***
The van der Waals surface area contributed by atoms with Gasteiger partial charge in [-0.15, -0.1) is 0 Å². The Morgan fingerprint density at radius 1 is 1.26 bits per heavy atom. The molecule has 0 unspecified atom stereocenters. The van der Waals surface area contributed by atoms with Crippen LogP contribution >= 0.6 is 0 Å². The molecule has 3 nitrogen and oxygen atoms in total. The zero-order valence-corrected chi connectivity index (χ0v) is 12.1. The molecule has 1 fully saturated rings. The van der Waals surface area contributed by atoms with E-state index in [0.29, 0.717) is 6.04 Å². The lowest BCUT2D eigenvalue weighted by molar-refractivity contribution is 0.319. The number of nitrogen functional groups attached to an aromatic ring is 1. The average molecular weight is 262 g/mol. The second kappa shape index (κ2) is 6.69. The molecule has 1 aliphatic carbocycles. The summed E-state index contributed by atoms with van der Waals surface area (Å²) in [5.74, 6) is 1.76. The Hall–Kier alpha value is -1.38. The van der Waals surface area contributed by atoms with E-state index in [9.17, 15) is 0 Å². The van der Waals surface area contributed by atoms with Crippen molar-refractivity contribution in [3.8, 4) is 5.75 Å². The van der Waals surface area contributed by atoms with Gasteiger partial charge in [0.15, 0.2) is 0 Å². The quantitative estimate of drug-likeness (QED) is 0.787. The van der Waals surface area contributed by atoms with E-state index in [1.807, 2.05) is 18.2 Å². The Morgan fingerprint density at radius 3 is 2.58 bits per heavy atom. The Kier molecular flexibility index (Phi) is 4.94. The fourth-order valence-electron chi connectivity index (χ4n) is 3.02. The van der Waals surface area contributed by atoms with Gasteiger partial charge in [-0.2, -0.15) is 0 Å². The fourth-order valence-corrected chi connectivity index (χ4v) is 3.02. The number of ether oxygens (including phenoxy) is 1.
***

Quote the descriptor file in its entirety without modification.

The van der Waals surface area contributed by atoms with Gasteiger partial charge in [-0.15, -0.1) is 0 Å². The Morgan fingerprint density at radius 1 is 1.26 bits per heavy atom. The molecule has 0 unspecified atom stereocenters. The van der Waals surface area contributed by atoms with Crippen LogP contribution >= 0.6 is 0 Å². The molecule has 3 nitrogen and oxygen atoms in total. The zero-order valence-corrected chi connectivity index (χ0v) is 12.1. The molecule has 1 fully saturated rings. The van der Waals surface area contributed by atoms with E-state index in [0.29, 0.717) is 6.04 Å². The lowest BCUT2D eigenvalue weighted by molar-refractivity contribution is 0.319. The number of nitrogen functional groups attached to an aromatic ring is 1. The average molecular weight is 262 g/mol. The second kappa shape index (κ2) is 6.69. The molecule has 1 aliphatic carbocycles. The summed E-state index contributed by atoms with van der Waals surface area (Å²) in [5.74, 6) is 1.76. The Hall–Kier alpha value is -1.38. The van der Waals surface area contributed by atoms with E-state index in [9.17, 15) is 0 Å². The van der Waals surface area contributed by atoms with Crippen molar-refractivity contribution in [3.8, 4) is 5.75 Å². The van der Waals surface area contributed by atoms with Gasteiger partial charge in [0.15, 0.2) is 0 Å². The quantitative estimate of drug-likeness (QED) is 0.787. The van der Waals surface area contributed by atoms with E-state index in [1.807, 2.05) is 18.2 Å². The Morgan fingerprint density at radius 3 is 2.58 bits per heavy atom. The Kier molecular flexibility index (Phi) is 4.94. The fourth-order valence-electron chi connectivity index (χ4n) is 3.02. The van der Waals surface area contributed by atoms with Gasteiger partial charge in [-0.2, -0.15) is 0 Å². The fourth-order valence-corrected chi connectivity index (χ4v) is 3.02. The number of ether oxygens (including phenoxy) is 1.